Bonny Doon 2012 Le Cigare Blanc “Beeswax Vineyard”

48% Grenache Blanc, 44% Roussanne, 8% Picpoul Blanc; 13% ABV
Arroyo Seco AVA, CA
$9 at the Richmond, CA, store on 15 Feb

BonnyDoon_2012_LeCigareBlancThis wine didn’t show very well at first pour, seeming rather bland.  But a few minutes later, it started to open up, showing rich but delicate and elegant flavors of yellow flowers, honey, and, yes, beeswax.  This was counterpointed by some fresh herbs like oregano, maybe thyme, perhaps a little white pepper.  I liked it very much.

The next day, the flavors had only ripened and intensified, perhaps becoming less elegant, but still delicious.

On the third day, the flavors had started to get a little oxidized, but were still very good.  I liked this wine a lot and got a couple more bottles in the hope that I can stay away from them for a few years and see how they develop.

Advertisements

22 thoughts on “Bonny Doon 2012 Le Cigare Blanc “Beeswax Vineyard”

  1. philip frey

    I love 2011 Le Cigare Blanc and agree with the positive comments above. It is waxy smooth in the mouth with a huge herbal and floral bouquet. The one strong warning or recommendation I have to add to the conversation is not to refrigerate. Serve and keep open at around 50 degrees. I opened one bottle from my cellar and the first glass was wonderful. I refrigerated for the next day, and all the nose was gone. I have had two more bottles (with friends and alone) and it keeps at cool room temperature up to 3 days tasting great. My patience didn’t last longer than that. Definitely think of it for food pairings as a rich chardonnay or riesling, not a SB or Pinot Grigio. I used the sale to stock up from the Marina store.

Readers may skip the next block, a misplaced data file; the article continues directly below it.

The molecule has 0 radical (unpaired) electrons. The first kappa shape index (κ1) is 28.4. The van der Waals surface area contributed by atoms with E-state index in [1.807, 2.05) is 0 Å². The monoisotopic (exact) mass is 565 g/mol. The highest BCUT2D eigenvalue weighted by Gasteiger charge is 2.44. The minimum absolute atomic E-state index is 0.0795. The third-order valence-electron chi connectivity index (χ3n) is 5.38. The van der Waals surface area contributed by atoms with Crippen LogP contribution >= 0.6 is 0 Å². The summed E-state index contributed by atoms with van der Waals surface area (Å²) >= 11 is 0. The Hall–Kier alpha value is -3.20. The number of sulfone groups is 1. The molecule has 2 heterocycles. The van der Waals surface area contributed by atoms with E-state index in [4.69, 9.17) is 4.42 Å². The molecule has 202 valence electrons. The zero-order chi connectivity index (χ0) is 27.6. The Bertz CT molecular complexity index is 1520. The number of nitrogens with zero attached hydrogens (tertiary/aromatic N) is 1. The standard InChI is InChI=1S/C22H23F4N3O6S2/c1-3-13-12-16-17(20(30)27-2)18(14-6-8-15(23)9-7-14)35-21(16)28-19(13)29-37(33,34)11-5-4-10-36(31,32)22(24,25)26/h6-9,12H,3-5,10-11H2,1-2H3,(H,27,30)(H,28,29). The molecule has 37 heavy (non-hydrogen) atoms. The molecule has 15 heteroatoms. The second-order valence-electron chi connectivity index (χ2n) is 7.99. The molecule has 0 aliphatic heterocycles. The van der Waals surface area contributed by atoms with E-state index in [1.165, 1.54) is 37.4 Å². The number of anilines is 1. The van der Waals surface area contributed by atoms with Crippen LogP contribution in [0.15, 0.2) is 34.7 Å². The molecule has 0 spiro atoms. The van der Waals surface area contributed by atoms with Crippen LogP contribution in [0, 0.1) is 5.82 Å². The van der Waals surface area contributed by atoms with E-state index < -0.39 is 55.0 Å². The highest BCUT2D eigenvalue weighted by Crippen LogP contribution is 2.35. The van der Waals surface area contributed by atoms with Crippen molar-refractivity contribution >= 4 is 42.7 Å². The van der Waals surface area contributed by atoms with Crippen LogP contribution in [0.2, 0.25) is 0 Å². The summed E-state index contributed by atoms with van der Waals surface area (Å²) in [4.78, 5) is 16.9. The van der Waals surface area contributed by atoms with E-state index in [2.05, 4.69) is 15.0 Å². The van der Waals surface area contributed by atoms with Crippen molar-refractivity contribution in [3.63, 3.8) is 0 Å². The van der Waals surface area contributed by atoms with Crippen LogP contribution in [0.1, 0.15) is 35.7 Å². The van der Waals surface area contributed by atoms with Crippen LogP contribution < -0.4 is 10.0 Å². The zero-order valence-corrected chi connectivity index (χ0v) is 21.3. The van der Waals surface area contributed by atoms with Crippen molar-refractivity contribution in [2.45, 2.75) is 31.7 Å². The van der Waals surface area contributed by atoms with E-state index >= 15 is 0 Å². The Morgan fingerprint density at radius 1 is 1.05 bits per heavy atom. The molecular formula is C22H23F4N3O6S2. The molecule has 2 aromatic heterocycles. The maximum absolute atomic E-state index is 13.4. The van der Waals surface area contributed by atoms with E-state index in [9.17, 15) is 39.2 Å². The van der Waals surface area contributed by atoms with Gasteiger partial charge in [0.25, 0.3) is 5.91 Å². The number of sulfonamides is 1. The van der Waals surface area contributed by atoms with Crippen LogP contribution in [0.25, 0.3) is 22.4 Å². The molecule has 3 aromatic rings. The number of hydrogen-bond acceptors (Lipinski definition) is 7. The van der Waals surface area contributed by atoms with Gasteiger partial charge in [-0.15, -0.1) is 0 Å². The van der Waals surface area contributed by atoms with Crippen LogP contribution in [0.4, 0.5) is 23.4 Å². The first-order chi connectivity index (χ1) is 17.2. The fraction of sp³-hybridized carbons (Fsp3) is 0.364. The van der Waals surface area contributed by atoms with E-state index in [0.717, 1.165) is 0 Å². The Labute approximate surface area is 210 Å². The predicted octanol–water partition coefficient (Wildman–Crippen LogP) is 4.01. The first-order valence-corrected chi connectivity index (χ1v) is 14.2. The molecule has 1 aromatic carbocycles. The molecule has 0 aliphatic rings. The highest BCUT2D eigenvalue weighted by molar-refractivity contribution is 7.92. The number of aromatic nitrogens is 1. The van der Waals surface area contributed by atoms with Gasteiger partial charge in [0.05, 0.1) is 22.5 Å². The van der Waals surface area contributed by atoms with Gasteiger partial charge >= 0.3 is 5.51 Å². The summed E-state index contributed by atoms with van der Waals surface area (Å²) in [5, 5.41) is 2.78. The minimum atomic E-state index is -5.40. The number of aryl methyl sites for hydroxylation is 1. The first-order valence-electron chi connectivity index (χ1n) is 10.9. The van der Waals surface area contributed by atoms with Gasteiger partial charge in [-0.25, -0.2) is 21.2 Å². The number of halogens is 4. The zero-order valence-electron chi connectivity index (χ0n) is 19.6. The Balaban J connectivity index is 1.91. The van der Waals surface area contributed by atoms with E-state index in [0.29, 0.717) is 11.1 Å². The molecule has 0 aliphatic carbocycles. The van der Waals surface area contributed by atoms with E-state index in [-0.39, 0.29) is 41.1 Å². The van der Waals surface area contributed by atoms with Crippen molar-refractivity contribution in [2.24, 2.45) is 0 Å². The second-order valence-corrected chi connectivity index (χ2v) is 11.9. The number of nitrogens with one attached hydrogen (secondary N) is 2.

Reply
    1. Darrell

      Phil, I agree with you about the serving temperature of this wine. If you notice below, my glass sat at room temperature with just the residue of the wine and the aromas didn’t change and lasted. I think when you said the nose was gone, you really meant the wine was too cold to get the aromas to vaporize. It’s great you found some in Marina since I have been monitoring the local Bay Area GO’s supplies and inventory for this Spring sale and it disappeared or there were a couple of bottles or less than a case left at most of the stores. Some of these stores began with case stacks. For the first day of the sale, I had to range further than usual to find case quantities, not that I wanted that quantity.

      Reply
  2. Expat

    I finallly tried this. LIke I remembered, Roussane is definitely not a grape I care for in general but a really nice wine nevertheless. I was first hit with a heady, floral aroma and it was almost creamy in the mouth. It had the sub-acid fruit profile and I braced myself for a sickening, sweet finish that thankfully never came. It was very different and even elegant. I like a snappy Sauv Blanc or Pinot Grigio more in general but this was a great change of pace. It’s like baseball – by far my favorite sport but I completely enjoy watching Golden State display their mastery on the basketball court.

    Reply
  3. DavidLikesWine

    Day 4 of this wine being open, and it was much more to my liking today. The acidity had emerged a bit more and the dill-ish / tarragon-ish slightly sweet yet herbal finish that I found not to my taste had integrated nicely. I’ll be keeping my second bottle 🙂